Trio from Pick Lab, Faculty Assistant Jessica Hernandez, Prof and Chair Leslie Pick and Grad Student Katie Reding, look into using a new study organism to discover novel genes and mechanisms. Their findings conclude that harlequin bugs are a versatile insect model, effective for examining gene expression. The Pick Lab takes us through their discovery, from rearing harlequin bugs in the lab to where they see molecular genetic analysis of harlequin bugs leading. Learn more in their latest paper out this month in EvoDevo "Oncopeltus-like gene expression patterns in Murgantia histrionica, a new hemipteran model system, suggest ancient regulatory network divergence."
Congratulations to Professor Maile Neel on receiving the Edward T. LaRoe III Memorial Award from the Society for Conservation Biology (SCB). Given to individuals who have been “a leader in translating principles of conservation biology into real-world conservation”, Neel is recognized for her work translating her research on species recovery and genetic diversity into practical applications for restoration managers. Follow link to see SCB’s announcement with more on Neel's work being released by SCB in the near future.
Congratulations to Max Ferlauto (MS student, Burghardt Lab) on being named 2020 Smithsonian Institute Fellow (SIFP) and Joan Mosenthal DeWind Awardee. These awards will help fund his studies into Lepidoptera conservation, with the SIFP award supporting Max's work at Smithsonian Environmental Research Center this upcoming summer. See below for the Xerces Society press release on the DeWind Award and further information on Max's research.
When work from home orders were declared many of us left University of Maryland campus with the essentials. For Todd Waters, Ag Tech and UMD Insect Zookeeper, this meant bringing home some of the insects he cares for. He tells NPR All Things Considered that he is now housing spiders, assassin bugs, mantis, scorpions and tarantulas, just to name a few. Todd Waters is now engaging a new insect zoo audience, his roommates! Listen here, https://www.npr.org/…/bring-home-the-tarantulas-as-research…
Grad Student Darsy Smith and Professor Bill Lamp have an article out in a special edition of University of Maryland Extension's Agronomy News entitled, "Unexpected Outbreak of Cowpea Aphid in Alfalfa." Although outbreaks have been observed in the past, they warn that this outbreak, discovered by Terry Patton (Dively Lab), is considerable in size and extent. Follow link to see their guidance on identifying, monitoring and reporting this crop damaging pest.
Professor Emeritus Michael Raupp collaborates with researchers Ashley N. Schulz, Angela M. Mech, Craig R. Allen, Matthew P. Ayres and others to develop standardized tools for determining non-native insect impact. They are optimistic that standardized assessment tools can build consensus among experts, which in turn, could improve managers and policy makers' response to the threats imposed by non-native species. Their findings were published this month in NeoBiota. Follow link for publication, "The impact is in the details: evaluating a standardized protocol and scale for determining non-native insect impact"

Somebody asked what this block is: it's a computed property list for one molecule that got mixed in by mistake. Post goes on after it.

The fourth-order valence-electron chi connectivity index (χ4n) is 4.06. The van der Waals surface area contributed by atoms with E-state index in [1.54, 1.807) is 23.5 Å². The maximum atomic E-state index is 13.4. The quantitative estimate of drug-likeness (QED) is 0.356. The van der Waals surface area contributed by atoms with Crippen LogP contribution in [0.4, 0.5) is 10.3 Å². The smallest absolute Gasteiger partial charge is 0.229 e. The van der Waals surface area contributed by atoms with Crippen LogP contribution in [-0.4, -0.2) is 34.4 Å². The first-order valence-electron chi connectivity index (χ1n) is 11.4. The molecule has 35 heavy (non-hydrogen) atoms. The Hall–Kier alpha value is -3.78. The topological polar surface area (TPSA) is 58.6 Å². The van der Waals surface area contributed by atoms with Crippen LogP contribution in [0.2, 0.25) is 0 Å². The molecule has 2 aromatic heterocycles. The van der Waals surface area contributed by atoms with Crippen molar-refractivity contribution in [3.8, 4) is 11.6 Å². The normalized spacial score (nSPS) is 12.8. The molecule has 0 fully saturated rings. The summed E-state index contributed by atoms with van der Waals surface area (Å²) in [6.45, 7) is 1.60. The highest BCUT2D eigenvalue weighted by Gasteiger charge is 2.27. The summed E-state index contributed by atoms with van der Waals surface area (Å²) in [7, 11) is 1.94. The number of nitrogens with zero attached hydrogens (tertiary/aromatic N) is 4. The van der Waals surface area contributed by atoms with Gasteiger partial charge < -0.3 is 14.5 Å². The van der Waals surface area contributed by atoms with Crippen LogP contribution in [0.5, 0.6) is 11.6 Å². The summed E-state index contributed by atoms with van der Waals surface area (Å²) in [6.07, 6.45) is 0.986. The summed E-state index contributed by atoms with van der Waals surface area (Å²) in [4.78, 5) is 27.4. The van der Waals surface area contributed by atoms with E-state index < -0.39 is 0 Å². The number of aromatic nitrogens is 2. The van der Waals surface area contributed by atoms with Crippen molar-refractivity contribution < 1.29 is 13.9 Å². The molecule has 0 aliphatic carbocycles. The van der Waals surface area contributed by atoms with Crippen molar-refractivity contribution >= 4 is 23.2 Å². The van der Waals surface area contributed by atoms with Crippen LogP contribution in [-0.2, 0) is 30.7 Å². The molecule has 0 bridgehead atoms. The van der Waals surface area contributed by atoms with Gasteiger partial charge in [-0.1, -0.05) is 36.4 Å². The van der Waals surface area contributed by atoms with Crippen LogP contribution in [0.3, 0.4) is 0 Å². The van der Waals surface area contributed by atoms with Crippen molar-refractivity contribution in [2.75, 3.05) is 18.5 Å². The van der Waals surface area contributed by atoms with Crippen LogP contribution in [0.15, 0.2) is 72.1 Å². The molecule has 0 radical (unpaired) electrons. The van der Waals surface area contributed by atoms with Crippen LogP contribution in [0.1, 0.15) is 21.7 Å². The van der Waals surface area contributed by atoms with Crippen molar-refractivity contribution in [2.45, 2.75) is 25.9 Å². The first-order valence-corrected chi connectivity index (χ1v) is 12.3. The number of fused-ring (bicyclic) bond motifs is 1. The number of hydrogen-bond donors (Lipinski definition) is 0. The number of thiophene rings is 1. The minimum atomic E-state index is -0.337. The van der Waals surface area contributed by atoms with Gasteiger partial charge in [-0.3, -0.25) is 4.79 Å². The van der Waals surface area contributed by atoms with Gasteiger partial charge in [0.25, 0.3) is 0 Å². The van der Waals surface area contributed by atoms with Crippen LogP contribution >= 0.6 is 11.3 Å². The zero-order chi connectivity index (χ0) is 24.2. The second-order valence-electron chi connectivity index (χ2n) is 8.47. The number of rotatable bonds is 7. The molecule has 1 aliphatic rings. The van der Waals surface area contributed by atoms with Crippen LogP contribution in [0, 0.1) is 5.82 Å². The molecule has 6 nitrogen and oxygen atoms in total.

Entomology Ph.D. candidate Maggie Lewis (Hamby Lab) has been awarded an Ann G. Wylie Dissertation Fellowship from the University of Maryland’s Graduate School. Awarded to students in the final stages of their doctorate, the Wylie Fellowship provides one semester of support during the 2020-2021 year.
Maggie’s dissertation research studies various aspects of the biology and management of spotted-wing drosophila (SWD), particularly its interactions with yeasts and plant pathogenic fungi. She also examines how insecticide spray coverage impacts SWD management and is trying to understand how to improve spray coverage within bramble production systems.
"This is a well-deserved award. Maggie has worked hard for it” said Kelly Hamby, Assistant Professor & Extension Specialist. “Maggie has made significant contributions to furthering integrated pest management programs for SWD. We are thrilled her work is being recognized in this way."
Please join us in congratulating Maggie on being named recipient of this award.
Postdoc Alina Avanesyan and Professor Bill Lamp have another publication out on the invasive lanternfly. The paper entitled, "Use of Molecular Gut Content Analysis to Decipher the Range of Food Plants of the Invasive Spotted Lanternfly, Lycorma delicatula" was published in Insects special issue "Molecular Gut Content Analysis: Deciphering Trophic Interactions of Insects.” Their study is the first to show that host plant DNA can be identified within the gut contents of the spotted lanternfly. Molecular gut content analysis provides insight into the feeding behavior of lanternflies at all developmental stages and can be helpful in predicting host plant range. This research could improve the monitoring and management of this invasive species.